Private Lowe was killed in action on 8 March 1917, the day after his 21st birthday.

Nigel’s sister Elma Constance Apsley Lowe served as a masseuse with the Australian Army Nursing Service.

Wellington Times, 2 April 1917, p. 2.
Personal Pars

Guards’ Cemetery, France

Memorial at Mudgee General Cemetery

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Indigenous servicemen

Aboriginal and Torres Strait Islanders are warned that content on this page may contain images and references to deceased persons.

It is estimated that up to 800 indigenous servicemen served in the First World War. The exact number will never be known since ethnicity was not recorded on enlistment papers.

When war broke out in 1914, many indigenous Australians who attempted to enlist were rejected on the grounds of race, their attestation papers marked ‘Unsuitable physique – Aboriginal’ or ‘Unsuitable physique – Colour’. This was in accordance with the Commonwealth Defence Act 1909 which prevented those who were not of ‘substantially European descent’ from enlisting in the armed forces.

Many indigenous men enlisted under false names and/or places of birth in an attempt to evade these conditions. Others claimed to be African American, Maori or only distantly related to Aboriginal people. (more…)

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Thomas Rine

Aboriginal and Torres Strait Islanders are warned that content on this page may contain images and references to deceased persons.

Warren born Thomas Rine [William Riley] enlisted in Orange in May 1917. He was working as a labourer in Dubbo at the time. He was one of eight known Aboriginal servicemen with a connection to Orange.

Rine joined the June 1917 Imperial Camel Corps Reinforcements, embarking from Sydney on the SS Canberra in November 1917 and disembarking in Suez the following month. He served in Abbassia and Moascar in Egypt and retuned to Australia in October 1919.

SS Canberra

SS Canberra
Imperial Camel Corps, AIF, June 1917 Reinforcements, embarked from Sydney aboard SS Canberra on 16 November 1917.
Image courtesy Clydebuilt Ships Database.

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William John Homer

Aboriginal and Torres Strait Islanders are warned that content on this page may contain images and references to deceased persons.

William John Homer was an apprentice baker for with George Merrin in Orange when he enlisted in October 1915. He was discharged four months later, but re-enlisted in Dubbo in October 1916.

Private Homer joined the 23rd Battalion, 3rd Reinforcements at Liverpool and embarked for active service in November 1916. Homer returned to Australia for discharge from the AIF in December 1917 due to defective vision.

Private William John Homer is one of eight known Aboriginal servicemen with a connection to Orange.

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Edward Homer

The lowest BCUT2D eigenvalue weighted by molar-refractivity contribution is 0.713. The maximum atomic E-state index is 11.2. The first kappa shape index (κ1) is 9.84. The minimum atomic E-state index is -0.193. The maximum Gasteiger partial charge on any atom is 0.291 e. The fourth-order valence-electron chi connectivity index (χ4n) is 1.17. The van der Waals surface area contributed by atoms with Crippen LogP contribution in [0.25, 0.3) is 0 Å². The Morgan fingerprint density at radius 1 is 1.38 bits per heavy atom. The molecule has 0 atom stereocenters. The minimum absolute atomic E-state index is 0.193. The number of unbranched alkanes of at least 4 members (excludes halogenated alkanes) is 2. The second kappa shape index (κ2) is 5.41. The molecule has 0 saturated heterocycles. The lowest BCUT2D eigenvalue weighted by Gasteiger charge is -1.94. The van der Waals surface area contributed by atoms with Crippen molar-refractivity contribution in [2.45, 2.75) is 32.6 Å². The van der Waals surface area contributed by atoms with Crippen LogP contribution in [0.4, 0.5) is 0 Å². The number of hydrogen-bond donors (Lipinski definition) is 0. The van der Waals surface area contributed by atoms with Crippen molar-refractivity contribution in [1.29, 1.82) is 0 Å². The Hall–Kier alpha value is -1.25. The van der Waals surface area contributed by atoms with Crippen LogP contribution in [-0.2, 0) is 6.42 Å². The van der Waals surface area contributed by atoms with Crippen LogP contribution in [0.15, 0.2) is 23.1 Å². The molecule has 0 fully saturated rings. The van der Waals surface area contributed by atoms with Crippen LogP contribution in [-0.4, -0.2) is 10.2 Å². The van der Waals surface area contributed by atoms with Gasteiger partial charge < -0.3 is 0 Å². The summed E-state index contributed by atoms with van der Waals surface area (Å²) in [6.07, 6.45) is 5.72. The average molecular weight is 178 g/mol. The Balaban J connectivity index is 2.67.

Aboriginal and Torres Strait Islanders are warned that content on this page may contain images and references to deceased persons.

Edward Homer was born in Lucknow on 3 June 1892, the son of Thomas William and Margaret May Homer. He was one of eight known Aboriginal servicemen from the Orange area.

Edward was living in Gilgandra and working as a labourer when he enlisted in September 1918. He passed his initial medical examination and spent three months at the Liverpool Training Depot. He was discharged in October 1918 as being medically unfit; due to severe injuries sustained to his legs whilst horseriding in Tumut in January 1908.

Edward Homer died in June 1982, aged 90, and is buried in Gilgandra General Cemetery.

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Joesph Harris

Aboriginal and Torres Strait Islanders are warned that content on this page may contain images and references to deceased persons.

Joseph Harris was born in Peak Hill in 1892. He was living and working in Wellington when he enlisted in Orange in April 1918, aged 26. He trained at the Recruit M. & D. Depot in Liverpool and joined the Light Horse Regiment in late May. Trooper Harris embarked from Sydney in June 1918, arriving in Suez the following month. Harris served with the 14th Regiment of the Australian Light Horse in Moascar, Egypt, returning to Australia in August 1919.

Harris was one of eight known Aboriginal servicemen with a connection to Orange. He was unable to read or write, and signed his attestation papers with an “X”. He gave his address as “Town Common, Wellington”. The Wellington Town Common is a 183-hectare parcel of land on the Macquarie River that was the traditional home of some 70 Wiradjuri families. In 1994 a group of Wiradjuri people lodged a native land claim, the first on mainland Australia. In November 2007, following a 13 year battle the Common was returned to its traditional owners. This was the first native title claim in NSW that resulted in a group of claimants winning resaleable and leasable freehold title. The Wiradjuri Wellington Aboriginal Town Common (Aboriginal Corporation) now owns the land.

Joeph Harris 14th Light Horse

The 14th and 15th Australian Light Horse Regiments embarking for Australia on the troopship Dongola, at Kantara, Egypt, 24 July 1919.

Image courtesy Australian War Memorial